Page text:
Global ransomware attack used info stolen from NSA, says Microsoft

Ebony Scott
May 19, 2017

Then, they hold your files ransom and, in this case, you have three days to pay $300 to get your files back or seven days to pay $600.

One of the most risky malware attacks to have ever happened, occurred this past week called the WannaCry ransomware attack, putting major companies and institutions on the brink of losing their data.

However, this assertion by the government goes against claims from cyber security experts.

New ATMs with Microsoft's Windows 10, however, were not affected by the ransomware.

As per the UP police directive, if it attacks your systems, your immediate efforts should be towards preventing further spread of the malware within your environment followed by hunting for any dominant infection and sanitising your network. According to Kaspersky Lab, the four most affected countries were Russia, Ukraine, India and Taiwan.

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Local technology websites CITNA reported on Monday that so far mainly Internet service providers, telecoms operators, hospitals and universities have been hit by the malware. But older systems, including Windows XP which hasn't seen official support since 2014, were still vulnerable.

The "ransomware" cyberattack that has hit as many as 200,000 victims in over 150 countries should be treated by governments around the world as a "wake- up call", IT giant Microsoft has said. The first thing to do to protect yourself against this vicious type of ransomware is to install the security patches Microsoft issued to handle the vulnerability. Until Friday, Microsoft had not released a security update for Windows XP in over three years. Microsoft puts out periodic security patches to the software and sometimes, they apply to all versions of the operating systems.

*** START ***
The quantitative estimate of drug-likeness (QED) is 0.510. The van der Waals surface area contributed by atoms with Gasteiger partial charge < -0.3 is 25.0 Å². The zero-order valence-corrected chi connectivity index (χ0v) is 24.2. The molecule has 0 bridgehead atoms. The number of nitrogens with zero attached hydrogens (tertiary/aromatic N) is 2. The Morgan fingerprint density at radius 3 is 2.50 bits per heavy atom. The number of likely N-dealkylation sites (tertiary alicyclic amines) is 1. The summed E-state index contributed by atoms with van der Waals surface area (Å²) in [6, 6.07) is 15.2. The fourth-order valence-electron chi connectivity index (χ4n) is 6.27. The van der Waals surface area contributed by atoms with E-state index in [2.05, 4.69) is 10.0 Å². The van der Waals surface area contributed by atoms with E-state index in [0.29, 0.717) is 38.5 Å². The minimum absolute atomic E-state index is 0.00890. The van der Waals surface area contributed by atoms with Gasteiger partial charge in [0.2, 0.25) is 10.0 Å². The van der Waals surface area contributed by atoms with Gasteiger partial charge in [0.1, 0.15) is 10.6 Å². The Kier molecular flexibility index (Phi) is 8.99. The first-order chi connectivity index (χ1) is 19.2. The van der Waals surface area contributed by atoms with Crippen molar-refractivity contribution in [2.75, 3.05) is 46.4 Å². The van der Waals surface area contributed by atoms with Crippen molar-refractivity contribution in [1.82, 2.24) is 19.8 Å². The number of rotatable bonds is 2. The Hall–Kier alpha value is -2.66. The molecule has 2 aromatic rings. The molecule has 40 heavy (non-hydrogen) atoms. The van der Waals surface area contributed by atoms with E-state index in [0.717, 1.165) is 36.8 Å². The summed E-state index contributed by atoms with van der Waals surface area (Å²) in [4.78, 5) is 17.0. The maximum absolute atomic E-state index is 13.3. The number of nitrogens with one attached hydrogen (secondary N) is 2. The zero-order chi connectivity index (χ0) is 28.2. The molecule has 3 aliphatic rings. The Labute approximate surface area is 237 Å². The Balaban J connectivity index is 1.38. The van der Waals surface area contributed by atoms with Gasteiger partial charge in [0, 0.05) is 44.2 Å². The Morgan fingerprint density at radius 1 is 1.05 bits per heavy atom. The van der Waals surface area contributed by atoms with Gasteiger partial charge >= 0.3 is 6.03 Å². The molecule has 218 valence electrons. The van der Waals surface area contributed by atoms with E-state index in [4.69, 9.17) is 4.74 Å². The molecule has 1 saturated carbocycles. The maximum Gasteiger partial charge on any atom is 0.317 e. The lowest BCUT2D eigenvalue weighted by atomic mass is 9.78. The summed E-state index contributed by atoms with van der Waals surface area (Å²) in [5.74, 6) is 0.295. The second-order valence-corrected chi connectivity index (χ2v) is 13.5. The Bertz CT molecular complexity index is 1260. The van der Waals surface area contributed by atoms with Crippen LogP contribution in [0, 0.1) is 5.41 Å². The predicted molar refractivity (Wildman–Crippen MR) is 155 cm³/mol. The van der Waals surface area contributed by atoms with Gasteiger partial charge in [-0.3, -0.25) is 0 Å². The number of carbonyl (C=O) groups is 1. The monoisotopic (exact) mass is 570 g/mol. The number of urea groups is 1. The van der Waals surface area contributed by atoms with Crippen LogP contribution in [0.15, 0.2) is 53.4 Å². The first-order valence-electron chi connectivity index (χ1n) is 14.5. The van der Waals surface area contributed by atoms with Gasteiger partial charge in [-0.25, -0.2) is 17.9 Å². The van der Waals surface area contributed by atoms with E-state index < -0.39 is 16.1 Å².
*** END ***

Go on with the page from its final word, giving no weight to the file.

Mr MacGibbon declined to comment on the identity or type of the business impacted by the unprecedented cyber attack but said it was a small company, which did not provide critical infrastructure.

To the editor: If Microsoft were a vehicle company and released a defective product, there would be mandatory recalls of almost 20-year-old systems and millions of dollars in fines.

When Microsoft sells its operating system software it does so through a licence agreement that states the company is not liable for any security breaches, thus shielding it from any legal complaints, points out Michael Scott, a professor at Southwestern Law School.

Other reports by GizPress

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